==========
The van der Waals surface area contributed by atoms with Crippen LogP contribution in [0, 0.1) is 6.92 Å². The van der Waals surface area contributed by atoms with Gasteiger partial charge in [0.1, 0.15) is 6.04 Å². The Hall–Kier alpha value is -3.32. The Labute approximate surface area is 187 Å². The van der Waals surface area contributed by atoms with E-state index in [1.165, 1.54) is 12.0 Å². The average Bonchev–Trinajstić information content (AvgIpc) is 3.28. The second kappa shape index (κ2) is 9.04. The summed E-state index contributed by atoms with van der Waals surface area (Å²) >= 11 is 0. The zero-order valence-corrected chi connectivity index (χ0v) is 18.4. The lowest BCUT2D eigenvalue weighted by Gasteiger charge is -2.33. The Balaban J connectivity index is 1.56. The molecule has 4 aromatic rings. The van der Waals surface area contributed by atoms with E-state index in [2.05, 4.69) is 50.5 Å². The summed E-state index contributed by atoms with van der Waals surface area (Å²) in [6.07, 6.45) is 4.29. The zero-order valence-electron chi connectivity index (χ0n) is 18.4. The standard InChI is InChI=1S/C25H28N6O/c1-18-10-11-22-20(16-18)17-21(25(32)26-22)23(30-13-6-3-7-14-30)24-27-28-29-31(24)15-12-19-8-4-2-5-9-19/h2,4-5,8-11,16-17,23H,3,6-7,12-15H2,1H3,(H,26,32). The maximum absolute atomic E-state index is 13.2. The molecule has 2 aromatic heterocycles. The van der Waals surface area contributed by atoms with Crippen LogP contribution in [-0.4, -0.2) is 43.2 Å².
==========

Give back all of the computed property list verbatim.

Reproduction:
The van der Waals surface area contributed by atoms with Crippen LogP contribution in [0, 0.1) is 6.92 Å². The van der Waals surface area contributed by atoms with Gasteiger partial charge in [0.1, 0.15) is 6.04 Å². The Hall–Kier alpha value is -3.32. The Labute approximate surface area is 187 Å². The van der Waals surface area contributed by atoms with E-state index in [1.165, 1.54) is 12.0 Å². The average Bonchev–Trinajstić information content (AvgIpc) is 3.28. The second kappa shape index (κ2) is 9.04. The summed E-state index contributed by atoms with van der Waals surface area (Å²) >= 11 is 0. The zero-order valence-corrected chi connectivity index (χ0v) is 18.4. The lowest BCUT2D eigenvalue weighted by Gasteiger charge is -2.33. The Balaban J connectivity index is 1.56. The molecule has 4 aromatic rings. The van der Waals surface area contributed by atoms with E-state index in [2.05, 4.69) is 50.5 Å². The summed E-state index contributed by atoms with van der Waals surface area (Å²) in [6.07, 6.45) is 4.29. The zero-order valence-electron chi connectivity index (χ0n) is 18.4. The standard InChI is InChI=1S/C25H28N6O/c1-18-10-11-22-20(16-18)17-21(25(32)26-22)23(30-13-6-3-7-14-30)24-27-28-29-31(24)15-12-19-8-4-2-5-9-19/h2,4-5,8-11,16-17,23H,3,6-7,12-15H2,1H3,(H,26,32). The maximum absolute atomic E-state index is 13.2. The molecule has 2 aromatic heterocycles. The van der Waals surface area contributed by atoms with Crippen LogP contribution in [-0.4, -0.2) is 43.2 Å².